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8 principles of low-glycemic eating
A low-glycemic diet can help you control your weight by minimizing spikes in your blood sugar and insulin levels. This is particularly important if you have type 2 diabetes or at risk of developing it. Low-glycemic diets have also been linked to reduced risks for cancer, heart disease, and other conditions.
Eight principles of low-glycemic eating
- Eat a lot of non-starchy vegetables, beans, and fruits such as apples, pears, peaches, and berries. Even tropical fruits like bananas, mangoes, and papayas tend to have a lower glycemic index than typical desserts.
- Eat grains in the least-processed state possible: "unbroken," such as whole-kernel bread, brown rice, and whole barley, millet, and wheat berries; or traditionally processed, such as stone-ground bread, steel-cut oats, and natural granola or muesli breakfast cereals.
- Limit white potatoes and refined-grain products, such as white breads and white pasta, to small side dishes.
- Limit concentrated sweets—including high-calorie foods with a low glycemic index, such as ice cream—to occasional treats. Reduce fruit juice to no more than one-half cup a day. Completely eliminate sugar-sweetened drinks.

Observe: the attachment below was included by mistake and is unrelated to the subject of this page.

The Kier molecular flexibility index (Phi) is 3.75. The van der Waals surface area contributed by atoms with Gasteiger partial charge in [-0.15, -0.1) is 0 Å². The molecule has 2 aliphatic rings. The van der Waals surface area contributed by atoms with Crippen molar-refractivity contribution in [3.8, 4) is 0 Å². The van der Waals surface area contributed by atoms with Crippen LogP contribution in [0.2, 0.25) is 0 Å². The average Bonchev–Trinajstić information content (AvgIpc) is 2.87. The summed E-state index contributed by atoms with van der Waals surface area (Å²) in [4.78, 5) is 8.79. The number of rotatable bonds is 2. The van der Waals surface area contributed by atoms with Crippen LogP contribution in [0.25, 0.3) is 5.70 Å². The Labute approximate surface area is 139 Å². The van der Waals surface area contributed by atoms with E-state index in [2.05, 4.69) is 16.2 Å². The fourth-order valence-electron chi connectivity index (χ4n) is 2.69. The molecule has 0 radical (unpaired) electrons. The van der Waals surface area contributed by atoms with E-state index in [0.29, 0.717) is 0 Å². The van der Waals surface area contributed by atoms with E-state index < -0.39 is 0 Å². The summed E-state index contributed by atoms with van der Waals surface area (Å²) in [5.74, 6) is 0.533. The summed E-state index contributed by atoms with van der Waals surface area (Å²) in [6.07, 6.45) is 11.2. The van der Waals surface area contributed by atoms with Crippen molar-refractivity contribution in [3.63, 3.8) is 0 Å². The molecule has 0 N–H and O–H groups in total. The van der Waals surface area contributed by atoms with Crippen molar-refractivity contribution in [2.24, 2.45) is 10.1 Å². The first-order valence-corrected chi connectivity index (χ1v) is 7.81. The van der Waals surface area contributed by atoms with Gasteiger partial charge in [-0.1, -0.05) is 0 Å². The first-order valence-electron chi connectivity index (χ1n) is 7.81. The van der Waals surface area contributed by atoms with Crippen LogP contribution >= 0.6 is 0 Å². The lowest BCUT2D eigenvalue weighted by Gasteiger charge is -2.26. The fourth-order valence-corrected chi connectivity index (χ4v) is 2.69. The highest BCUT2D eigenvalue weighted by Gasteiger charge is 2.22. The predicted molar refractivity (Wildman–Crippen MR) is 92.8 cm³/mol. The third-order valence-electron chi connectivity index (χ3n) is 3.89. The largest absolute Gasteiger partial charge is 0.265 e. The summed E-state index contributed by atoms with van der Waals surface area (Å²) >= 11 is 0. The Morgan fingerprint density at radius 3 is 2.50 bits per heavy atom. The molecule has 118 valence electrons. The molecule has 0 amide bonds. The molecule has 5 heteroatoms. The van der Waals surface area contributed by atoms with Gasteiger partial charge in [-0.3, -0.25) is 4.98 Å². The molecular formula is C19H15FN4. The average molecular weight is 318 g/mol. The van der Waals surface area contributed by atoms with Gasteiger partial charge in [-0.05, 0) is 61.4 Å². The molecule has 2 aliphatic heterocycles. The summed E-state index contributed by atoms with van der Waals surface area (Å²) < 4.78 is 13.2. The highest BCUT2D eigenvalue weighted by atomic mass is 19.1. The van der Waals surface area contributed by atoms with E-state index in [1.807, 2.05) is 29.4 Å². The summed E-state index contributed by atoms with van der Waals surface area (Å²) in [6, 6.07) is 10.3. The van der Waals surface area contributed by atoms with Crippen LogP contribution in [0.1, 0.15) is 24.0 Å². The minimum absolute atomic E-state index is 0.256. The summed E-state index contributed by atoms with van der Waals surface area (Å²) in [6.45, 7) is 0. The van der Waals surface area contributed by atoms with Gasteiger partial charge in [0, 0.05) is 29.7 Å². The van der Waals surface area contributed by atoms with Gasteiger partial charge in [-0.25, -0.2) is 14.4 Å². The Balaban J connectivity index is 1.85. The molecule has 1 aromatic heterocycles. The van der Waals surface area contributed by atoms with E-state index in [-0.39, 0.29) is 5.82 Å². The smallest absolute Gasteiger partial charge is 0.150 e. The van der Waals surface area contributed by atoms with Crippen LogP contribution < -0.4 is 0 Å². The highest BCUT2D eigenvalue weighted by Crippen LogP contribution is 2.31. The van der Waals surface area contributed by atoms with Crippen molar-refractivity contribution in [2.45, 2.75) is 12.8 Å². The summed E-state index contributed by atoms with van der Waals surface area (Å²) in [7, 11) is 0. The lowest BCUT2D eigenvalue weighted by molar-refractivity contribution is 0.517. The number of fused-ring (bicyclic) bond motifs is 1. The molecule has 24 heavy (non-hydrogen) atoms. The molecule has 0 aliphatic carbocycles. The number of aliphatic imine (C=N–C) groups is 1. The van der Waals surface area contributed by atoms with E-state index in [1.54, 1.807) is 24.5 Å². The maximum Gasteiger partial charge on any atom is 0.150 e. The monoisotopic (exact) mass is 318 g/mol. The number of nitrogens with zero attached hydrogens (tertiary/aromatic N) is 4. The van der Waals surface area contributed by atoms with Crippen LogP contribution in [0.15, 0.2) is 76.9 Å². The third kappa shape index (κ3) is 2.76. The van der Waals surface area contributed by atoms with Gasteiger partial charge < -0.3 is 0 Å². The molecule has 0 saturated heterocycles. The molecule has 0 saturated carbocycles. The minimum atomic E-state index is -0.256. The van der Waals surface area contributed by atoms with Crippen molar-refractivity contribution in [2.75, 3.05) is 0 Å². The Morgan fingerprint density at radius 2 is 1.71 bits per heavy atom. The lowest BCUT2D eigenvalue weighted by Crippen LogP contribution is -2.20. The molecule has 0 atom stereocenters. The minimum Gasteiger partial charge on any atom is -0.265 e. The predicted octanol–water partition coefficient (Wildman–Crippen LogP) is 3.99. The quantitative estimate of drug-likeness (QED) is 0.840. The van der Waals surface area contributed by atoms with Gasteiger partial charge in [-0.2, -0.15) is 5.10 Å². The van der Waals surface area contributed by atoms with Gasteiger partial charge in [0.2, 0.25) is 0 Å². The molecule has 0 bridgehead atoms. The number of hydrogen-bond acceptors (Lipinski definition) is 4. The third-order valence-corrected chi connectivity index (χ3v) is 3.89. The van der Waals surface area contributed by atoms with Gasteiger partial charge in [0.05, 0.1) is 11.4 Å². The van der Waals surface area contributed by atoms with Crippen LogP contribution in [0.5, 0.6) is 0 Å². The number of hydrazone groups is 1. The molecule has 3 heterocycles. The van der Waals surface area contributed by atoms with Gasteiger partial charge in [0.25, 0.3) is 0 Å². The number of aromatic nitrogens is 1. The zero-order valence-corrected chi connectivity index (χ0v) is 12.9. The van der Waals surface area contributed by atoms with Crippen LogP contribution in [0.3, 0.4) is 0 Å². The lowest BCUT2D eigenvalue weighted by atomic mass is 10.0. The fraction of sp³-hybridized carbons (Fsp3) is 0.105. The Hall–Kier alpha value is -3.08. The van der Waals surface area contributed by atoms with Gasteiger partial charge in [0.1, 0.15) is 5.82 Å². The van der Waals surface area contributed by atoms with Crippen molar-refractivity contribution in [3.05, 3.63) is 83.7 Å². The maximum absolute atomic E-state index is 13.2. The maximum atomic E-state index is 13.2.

- Eat a healthful type of protein, such as beans, fish, or skinless chicken, at most meals.
- Choose foods with healthful fats, such as olive oil, nuts (almonds, walnuts, pecans), and avocados, but stick to moderate amounts. Limit saturated fats from dairy and other animal products. Completely eliminate partially hydrogenated fats (trans fats), which are in fast food and many packaged foods.
- Have three meals and one or two snacks each day, and don't skip breakfast.
- Eat slowly and stop when full.
Adapted from Ending the Food Fight, by David Ludwig with Suzanne Rostler (Houghton Mifflin, 2008).
For more information on the essentials for a healthy diet and managing type 2 diabetes, buy Healthy Eating for Type 2 Diabetes, a Special Health Report from Harvard Medical School.
As a service to our readers, Harvard Health Publishing provides access to our library of archived content. Please note the date of last review or update on all articles.
No content on this site, regardless of date, should ever be used as a substitute for direct medical advice from your doctor or other qualified clinician.
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